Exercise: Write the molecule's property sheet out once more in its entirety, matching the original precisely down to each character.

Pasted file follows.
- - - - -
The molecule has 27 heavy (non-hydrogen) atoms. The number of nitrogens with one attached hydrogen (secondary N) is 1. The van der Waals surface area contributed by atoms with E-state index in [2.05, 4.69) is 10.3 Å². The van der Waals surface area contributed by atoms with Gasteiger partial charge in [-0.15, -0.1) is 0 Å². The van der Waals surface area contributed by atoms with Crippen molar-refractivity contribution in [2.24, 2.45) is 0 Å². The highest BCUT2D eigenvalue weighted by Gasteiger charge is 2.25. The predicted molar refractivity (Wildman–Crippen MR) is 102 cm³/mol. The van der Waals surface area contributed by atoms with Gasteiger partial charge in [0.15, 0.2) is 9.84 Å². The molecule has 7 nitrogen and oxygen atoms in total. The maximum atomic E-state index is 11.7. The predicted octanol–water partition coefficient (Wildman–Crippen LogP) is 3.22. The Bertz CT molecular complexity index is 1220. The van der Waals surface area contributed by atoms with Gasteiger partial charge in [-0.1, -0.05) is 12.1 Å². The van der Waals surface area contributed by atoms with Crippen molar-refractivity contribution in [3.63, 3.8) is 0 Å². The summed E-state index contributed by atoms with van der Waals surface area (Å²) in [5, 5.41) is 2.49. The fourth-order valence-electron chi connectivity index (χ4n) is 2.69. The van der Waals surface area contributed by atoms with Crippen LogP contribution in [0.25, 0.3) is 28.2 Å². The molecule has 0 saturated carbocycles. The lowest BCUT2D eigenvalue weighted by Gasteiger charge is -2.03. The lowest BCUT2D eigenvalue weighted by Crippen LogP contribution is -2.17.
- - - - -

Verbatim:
The molecule has 27 heavy (non-hydrogen) atoms. The number of nitrogens with one attached hydrogen (secondary N) is 1. The van der Waals surface area contributed by atoms with E-state index in [2.05, 4.69) is 10.3 Å². The van der Waals surface area contributed by atoms with Gasteiger partial charge in [-0.15, -0.1) is 0 Å². The van der Waals surface area contributed by atoms with Crippen molar-refractivity contribution in [2.24, 2.45) is 0 Å². The highest BCUT2D eigenvalue weighted by Gasteiger charge is 2.25. The predicted molar refractivity (Wildman–Crippen MR) is 102 cm³/mol. The van der Waals surface area contributed by atoms with Gasteiger partial charge in [0.15, 0.2) is 9.84 Å². The molecule has 7 nitrogen and oxygen atoms in total. The maximum atomic E-state index is 11.7. The predicted octanol–water partition coefficient (Wildman–Crippen LogP) is 3.22. The Bertz CT molecular complexity index is 1220. The van der Waals surface area contributed by atoms with Gasteiger partial charge in [-0.1, -0.05) is 12.1 Å². The van der Waals surface area contributed by atoms with Crippen molar-refractivity contribution in [3.63, 3.8) is 0 Å². The summed E-state index contributed by atoms with van der Waals surface area (Å²) in [5, 5.41) is 2.49. The fourth-order valence-electron chi connectivity index (χ4n) is 2.69. The van der Waals surface area contributed by atoms with Crippen LogP contribution in [0.25, 0.3) is 28.2 Å². The molecule has 0 saturated carbocycles. The lowest BCUT2D eigenvalue weighted by Gasteiger charge is -2.03. The lowest BCUT2D eigenvalue weighted by Crippen LogP contribution is -2.17.